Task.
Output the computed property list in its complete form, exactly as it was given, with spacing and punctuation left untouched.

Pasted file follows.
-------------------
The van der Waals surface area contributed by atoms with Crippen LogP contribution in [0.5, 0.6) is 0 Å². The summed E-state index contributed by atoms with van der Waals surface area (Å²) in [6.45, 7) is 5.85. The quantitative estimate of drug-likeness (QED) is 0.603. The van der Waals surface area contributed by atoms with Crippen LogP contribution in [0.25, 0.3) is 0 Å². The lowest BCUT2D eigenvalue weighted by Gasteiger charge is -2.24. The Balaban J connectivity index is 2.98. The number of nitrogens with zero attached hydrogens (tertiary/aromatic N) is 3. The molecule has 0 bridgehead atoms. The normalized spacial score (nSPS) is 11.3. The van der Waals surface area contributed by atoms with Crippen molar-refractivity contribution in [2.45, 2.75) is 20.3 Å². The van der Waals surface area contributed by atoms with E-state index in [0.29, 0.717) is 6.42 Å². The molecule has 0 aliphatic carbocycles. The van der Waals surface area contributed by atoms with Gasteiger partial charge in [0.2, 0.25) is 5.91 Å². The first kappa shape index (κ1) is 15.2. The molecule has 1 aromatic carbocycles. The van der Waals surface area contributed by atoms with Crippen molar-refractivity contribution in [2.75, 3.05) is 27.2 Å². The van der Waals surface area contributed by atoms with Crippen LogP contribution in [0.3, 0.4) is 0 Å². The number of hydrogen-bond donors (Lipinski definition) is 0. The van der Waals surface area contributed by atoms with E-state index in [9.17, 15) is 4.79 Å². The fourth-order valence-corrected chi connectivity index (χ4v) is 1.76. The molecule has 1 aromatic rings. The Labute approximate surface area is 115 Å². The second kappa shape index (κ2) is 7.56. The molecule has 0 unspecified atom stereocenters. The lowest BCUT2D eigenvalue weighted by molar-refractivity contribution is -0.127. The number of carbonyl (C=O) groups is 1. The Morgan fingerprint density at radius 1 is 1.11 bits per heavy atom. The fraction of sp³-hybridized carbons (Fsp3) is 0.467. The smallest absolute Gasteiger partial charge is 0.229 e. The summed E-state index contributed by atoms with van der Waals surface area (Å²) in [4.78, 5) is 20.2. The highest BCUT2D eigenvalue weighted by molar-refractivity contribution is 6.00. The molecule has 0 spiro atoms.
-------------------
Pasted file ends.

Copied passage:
The van der Waals surface area contributed by atoms with Crippen LogP contribution in [0.5, 0.6) is 0 Å². The summed E-state index contributed by atoms with van der Waals surface area (Å²) in [6.45, 7) is 5.85. The quantitative estimate of drug-likeness (QED) is 0.603. The van der Waals surface area contributed by atoms with Crippen LogP contribution in [0.25, 0.3) is 0 Å². The lowest BCUT2D eigenvalue weighted by Gasteiger charge is -2.24. The Balaban J connectivity index is 2.98. The number of nitrogens with zero attached hydrogens (tertiary/aromatic N) is 3. The molecule has 0 bridgehead atoms. The normalized spacial score (nSPS) is 11.3. The van der Waals surface area contributed by atoms with Crippen molar-refractivity contribution in [2.45, 2.75) is 20.3 Å². The van der Waals surface area contributed by atoms with E-state index in [0.29, 0.717) is 6.42 Å². The molecule has 0 aliphatic carbocycles. The van der Waals surface area contributed by atoms with Gasteiger partial charge in [0.2, 0.25) is 5.91 Å². The first kappa shape index (κ1) is 15.2. The molecule has 1 aromatic carbocycles. The van der Waals surface area contributed by atoms with Crippen molar-refractivity contribution in [2.75, 3.05) is 27.2 Å². The van der Waals surface area contributed by atoms with Crippen LogP contribution in [0.3, 0.4) is 0 Å². The number of hydrogen-bond donors (Lipinski definition) is 0. The van der Waals surface area contributed by atoms with E-state index in [9.17, 15) is 4.79 Å². The fourth-order valence-corrected chi connectivity index (χ4v) is 1.76. The molecule has 1 aromatic rings. The Labute approximate surface area is 115 Å². The second kappa shape index (κ2) is 7.56. The molecule has 0 unspecified atom stereocenters. The lowest BCUT2D eigenvalue weighted by molar-refractivity contribution is -0.127. The number of carbonyl (C=O) groups is 1. The Morgan fingerprint density at radius 1 is 1.11 bits per heavy atom. The fraction of sp³-hybridized carbons (Fsp3) is 0.467. The smallest absolute Gasteiger partial charge is 0.229 e. The summed E-state index contributed by atoms with van der Waals surface area (Å²) in [4.78, 5) is 20.2. The highest BCUT2D eigenvalue weighted by molar-refractivity contribution is 6.00. The molecule has 0 spiro atoms.